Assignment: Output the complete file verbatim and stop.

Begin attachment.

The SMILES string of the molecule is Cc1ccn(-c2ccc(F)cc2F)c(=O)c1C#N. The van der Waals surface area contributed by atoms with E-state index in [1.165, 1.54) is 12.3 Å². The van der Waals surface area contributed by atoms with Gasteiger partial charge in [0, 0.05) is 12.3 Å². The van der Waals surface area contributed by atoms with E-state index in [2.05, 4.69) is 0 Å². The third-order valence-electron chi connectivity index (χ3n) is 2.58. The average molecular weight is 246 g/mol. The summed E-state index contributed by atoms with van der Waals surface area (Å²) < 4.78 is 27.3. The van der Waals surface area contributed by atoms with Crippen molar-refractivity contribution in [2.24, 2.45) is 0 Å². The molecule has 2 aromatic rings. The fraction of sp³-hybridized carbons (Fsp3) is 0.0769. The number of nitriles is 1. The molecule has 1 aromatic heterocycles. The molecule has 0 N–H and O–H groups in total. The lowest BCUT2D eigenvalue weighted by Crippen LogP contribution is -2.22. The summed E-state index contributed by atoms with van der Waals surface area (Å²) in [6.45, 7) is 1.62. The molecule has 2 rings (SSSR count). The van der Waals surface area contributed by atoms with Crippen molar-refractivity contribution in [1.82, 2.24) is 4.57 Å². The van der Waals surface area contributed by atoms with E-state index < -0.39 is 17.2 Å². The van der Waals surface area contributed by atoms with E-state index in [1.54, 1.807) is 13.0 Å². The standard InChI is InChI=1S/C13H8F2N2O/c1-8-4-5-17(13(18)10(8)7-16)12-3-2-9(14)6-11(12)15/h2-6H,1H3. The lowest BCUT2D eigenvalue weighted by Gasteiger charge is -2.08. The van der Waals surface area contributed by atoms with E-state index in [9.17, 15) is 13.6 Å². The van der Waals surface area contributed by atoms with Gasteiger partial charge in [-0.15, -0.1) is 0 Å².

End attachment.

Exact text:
The SMILES string of the molecule is Cc1ccn(-c2ccc(F)cc2F)c(=O)c1C#N. The van der Waals surface area contributed by atoms with E-state index in [1.165, 1.54) is 12.3 Å². The van der Waals surface area contributed by atoms with Gasteiger partial charge in [0, 0.05) is 12.3 Å². The van der Waals surface area contributed by atoms with E-state index in [2.05, 4.69) is 0 Å². The third-order valence-electron chi connectivity index (χ3n) is 2.58. The average molecular weight is 246 g/mol. The summed E-state index contributed by atoms with van der Waals surface area (Å²) < 4.78 is 27.3. The van der Waals surface area contributed by atoms with Crippen molar-refractivity contribution in [2.24, 2.45) is 0 Å². The molecule has 2 aromatic rings. The fraction of sp³-hybridized carbons (Fsp3) is 0.0769. The number of nitriles is 1. The molecule has 1 aromatic heterocycles. The molecule has 0 N–H and O–H groups in total. The lowest BCUT2D eigenvalue weighted by Crippen LogP contribution is -2.22. The summed E-state index contributed by atoms with van der Waals surface area (Å²) in [6.45, 7) is 1.62. The molecule has 2 rings (SSSR count). The van der Waals surface area contributed by atoms with Crippen molar-refractivity contribution in [1.82, 2.24) is 4.57 Å². The van der Waals surface area contributed by atoms with E-state index < -0.39 is 17.2 Å². The van der Waals surface area contributed by atoms with E-state index in [1.54, 1.807) is 13.0 Å². The standard InChI is InChI=1S/C13H8F2N2O/c1-8-4-5-17(13(18)10(8)7-16)12-3-2-9(14)6-11(12)15/h2-6H,1H3. The lowest BCUT2D eigenvalue weighted by Gasteiger charge is -2.08. The van der Waals surface area contributed by atoms with E-state index in [9.17, 15) is 13.6 Å². The van der Waals surface area contributed by atoms with Gasteiger partial charge in [-0.15, -0.1) is 0 Å².